New development planned for homeless site in Duncan

Lot on St. Julien Street would see three-storey building

Historian and longtime Citizen columnist T.W. Paterson photographs the historical wreckage of a plane on Mount Benson. Paterson recently won an award from the British Columbia Historical Foundation. (Submitted)
Cowichan’s Tom W. Paterson wins award for historical writing

British Columbia Historical Federation hands Recognition Award to local writer

This electric school bus is the newest addition to the Cowichan Valley School District’s fleet. (Submitted)
Editorial: New electric school bus good place to start

Changing public transit like buses to electric really is important.

People line up to get their COVID-19 vaccine at a vaccination centre, Thursday, June 10, 2021 in Montreal. THE CANADIAN PRESS/Ryan Remiorz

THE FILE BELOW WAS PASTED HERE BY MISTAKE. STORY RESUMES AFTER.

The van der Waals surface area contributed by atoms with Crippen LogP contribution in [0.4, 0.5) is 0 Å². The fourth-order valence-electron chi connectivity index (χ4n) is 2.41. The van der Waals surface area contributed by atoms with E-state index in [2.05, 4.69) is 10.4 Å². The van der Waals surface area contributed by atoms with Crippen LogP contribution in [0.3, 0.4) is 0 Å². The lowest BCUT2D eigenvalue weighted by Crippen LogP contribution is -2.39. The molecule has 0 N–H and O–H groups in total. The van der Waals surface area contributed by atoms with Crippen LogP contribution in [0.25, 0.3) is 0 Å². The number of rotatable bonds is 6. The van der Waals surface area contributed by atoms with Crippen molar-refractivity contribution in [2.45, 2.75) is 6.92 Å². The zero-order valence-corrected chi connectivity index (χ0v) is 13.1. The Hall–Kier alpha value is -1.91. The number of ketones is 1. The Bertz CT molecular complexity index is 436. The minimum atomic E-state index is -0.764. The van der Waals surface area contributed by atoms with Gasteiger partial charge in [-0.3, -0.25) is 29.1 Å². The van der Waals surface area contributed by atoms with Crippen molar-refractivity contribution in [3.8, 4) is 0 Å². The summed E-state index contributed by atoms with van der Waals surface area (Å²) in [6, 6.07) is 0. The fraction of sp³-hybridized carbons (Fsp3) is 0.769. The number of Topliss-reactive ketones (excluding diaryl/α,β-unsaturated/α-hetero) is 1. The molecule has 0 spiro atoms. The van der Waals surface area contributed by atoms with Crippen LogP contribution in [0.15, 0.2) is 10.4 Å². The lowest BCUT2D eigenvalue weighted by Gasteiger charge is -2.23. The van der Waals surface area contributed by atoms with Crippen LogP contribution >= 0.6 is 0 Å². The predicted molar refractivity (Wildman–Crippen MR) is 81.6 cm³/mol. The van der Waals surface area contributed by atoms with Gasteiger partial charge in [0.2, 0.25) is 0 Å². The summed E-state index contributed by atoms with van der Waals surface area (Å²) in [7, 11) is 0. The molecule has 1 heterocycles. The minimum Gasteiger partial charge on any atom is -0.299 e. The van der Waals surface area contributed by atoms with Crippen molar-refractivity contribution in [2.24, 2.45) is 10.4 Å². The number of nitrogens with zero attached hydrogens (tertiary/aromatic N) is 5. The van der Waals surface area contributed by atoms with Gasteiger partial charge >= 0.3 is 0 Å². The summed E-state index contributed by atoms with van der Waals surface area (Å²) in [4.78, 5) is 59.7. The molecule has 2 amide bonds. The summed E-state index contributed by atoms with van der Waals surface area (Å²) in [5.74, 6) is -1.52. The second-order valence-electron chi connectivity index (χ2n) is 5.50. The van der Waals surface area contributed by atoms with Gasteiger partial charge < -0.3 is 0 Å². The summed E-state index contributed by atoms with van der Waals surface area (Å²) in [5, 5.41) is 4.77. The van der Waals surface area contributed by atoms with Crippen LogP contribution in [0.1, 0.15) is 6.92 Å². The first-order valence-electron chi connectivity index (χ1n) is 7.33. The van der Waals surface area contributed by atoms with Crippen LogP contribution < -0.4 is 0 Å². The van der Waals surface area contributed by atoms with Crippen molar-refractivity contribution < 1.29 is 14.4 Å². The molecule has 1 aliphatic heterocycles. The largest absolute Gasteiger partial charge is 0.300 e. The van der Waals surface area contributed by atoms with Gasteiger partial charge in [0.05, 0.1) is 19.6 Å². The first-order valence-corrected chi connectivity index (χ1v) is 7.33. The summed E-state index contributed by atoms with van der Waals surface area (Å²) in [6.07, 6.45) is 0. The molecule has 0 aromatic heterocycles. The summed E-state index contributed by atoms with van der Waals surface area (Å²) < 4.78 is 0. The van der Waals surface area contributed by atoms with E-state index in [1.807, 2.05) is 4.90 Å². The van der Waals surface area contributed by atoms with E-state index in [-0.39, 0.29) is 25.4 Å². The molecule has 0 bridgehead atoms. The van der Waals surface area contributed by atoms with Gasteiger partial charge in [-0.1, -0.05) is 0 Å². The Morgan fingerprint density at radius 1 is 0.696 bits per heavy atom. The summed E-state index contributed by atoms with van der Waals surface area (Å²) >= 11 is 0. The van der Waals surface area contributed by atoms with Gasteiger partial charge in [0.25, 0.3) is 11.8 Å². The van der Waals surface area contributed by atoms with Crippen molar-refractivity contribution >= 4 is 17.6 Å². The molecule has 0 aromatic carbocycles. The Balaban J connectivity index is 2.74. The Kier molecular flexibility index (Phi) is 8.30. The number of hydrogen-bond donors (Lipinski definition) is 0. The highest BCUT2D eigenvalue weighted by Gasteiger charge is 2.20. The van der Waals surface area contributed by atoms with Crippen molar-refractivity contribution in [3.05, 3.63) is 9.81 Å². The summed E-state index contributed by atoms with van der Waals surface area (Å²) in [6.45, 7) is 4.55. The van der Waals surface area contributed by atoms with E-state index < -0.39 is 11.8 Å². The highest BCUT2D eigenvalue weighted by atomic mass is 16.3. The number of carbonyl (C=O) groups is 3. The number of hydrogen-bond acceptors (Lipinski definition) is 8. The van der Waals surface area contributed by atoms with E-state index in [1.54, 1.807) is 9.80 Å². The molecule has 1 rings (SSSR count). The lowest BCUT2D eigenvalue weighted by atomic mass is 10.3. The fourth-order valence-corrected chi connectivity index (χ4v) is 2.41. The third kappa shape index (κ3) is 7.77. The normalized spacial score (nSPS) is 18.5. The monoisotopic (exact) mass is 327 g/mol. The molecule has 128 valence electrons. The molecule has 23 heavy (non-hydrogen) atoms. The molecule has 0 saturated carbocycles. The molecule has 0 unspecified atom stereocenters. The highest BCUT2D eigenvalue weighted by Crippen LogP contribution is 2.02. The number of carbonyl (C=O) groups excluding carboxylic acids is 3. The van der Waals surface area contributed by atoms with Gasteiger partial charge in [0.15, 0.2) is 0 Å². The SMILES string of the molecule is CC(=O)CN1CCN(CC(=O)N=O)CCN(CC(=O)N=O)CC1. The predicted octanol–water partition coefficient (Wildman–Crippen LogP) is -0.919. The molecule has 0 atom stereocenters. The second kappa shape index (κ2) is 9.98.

Vaccines, low COVID case counts increase Father’s Day hope, but risk is still there

Expert says people will have to do their own risk calculus before popping in on Papa

The Co-op gas station at Whiskey Creek is burning after a camper van exploded while refueling just before 4 p.m. on Thursday, June 17, 2021. (FACEBOOK PHOTO)
Exploding camper van torches Highway 4 gas station between Qualicum Beach and Port Alberni

Highway traffic blocked after Whiskey Creek gas station erupts into flames

Helen Austin performing with Trent Freeman at the 2018 Vancouver Island MusicFest. Austin is one of the many performers listed for the 2021 event.
Vancouver Island MusicFest goes virtual for 2021

Black Press to stream 25 hours of programming July 9-11

Greater father involvement in the home leads to improved childhood development and increased marital satisfaction, says expert. (Black Press Media file photo)